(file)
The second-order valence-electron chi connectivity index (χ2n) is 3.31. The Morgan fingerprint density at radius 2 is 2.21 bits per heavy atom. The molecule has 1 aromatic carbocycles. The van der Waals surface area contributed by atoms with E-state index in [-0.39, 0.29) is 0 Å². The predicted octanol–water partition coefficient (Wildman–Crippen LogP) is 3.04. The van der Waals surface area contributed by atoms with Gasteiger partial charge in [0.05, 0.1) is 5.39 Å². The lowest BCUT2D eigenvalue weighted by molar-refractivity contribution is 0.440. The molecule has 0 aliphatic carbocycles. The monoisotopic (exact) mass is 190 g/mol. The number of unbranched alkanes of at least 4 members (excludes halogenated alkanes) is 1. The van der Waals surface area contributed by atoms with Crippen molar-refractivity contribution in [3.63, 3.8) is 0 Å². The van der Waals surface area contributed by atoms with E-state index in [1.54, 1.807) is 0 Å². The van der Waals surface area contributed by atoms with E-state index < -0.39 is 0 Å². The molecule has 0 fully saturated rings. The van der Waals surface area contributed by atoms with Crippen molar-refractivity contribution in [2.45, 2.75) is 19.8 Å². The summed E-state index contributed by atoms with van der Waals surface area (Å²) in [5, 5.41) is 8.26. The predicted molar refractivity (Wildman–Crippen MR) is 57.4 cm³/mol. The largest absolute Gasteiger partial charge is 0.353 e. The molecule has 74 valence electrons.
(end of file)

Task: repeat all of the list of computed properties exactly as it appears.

The second-order valence-electron chi connectivity index (χ2n) is 3.31. The Morgan fingerprint density at radius 2 is 2.21 bits per heavy atom. The molecule has 1 aromatic carbocycles. The van der Waals surface area contributed by atoms with E-state index in [-0.39, 0.29) is 0 Å². The predicted octanol–water partition coefficient (Wildman–Crippen LogP) is 3.04. The van der Waals surface area contributed by atoms with Gasteiger partial charge in [0.05, 0.1) is 5.39 Å². The lowest BCUT2D eigenvalue weighted by molar-refractivity contribution is 0.440. The molecule has 0 aliphatic carbocycles. The monoisotopic (exact) mass is 190 g/mol. The number of unbranched alkanes of at least 4 members (excludes halogenated alkanes) is 1. The van der Waals surface area contributed by atoms with Crippen molar-refractivity contribution in [3.63, 3.8) is 0 Å². The van der Waals surface area contributed by atoms with E-state index in [1.54, 1.807) is 0 Å². The van der Waals surface area contributed by atoms with E-state index < -0.39 is 0 Å². The molecule has 0 fully saturated rings. The van der Waals surface area contributed by atoms with Crippen molar-refractivity contribution in [2.45, 2.75) is 19.8 Å². The summed E-state index contributed by atoms with van der Waals surface area (Å²) in [5, 5.41) is 8.26. The predicted molar refractivity (Wildman–Crippen MR) is 57.4 cm³/mol. The largest absolute Gasteiger partial charge is 0.353 e. The molecule has 74 valence electrons.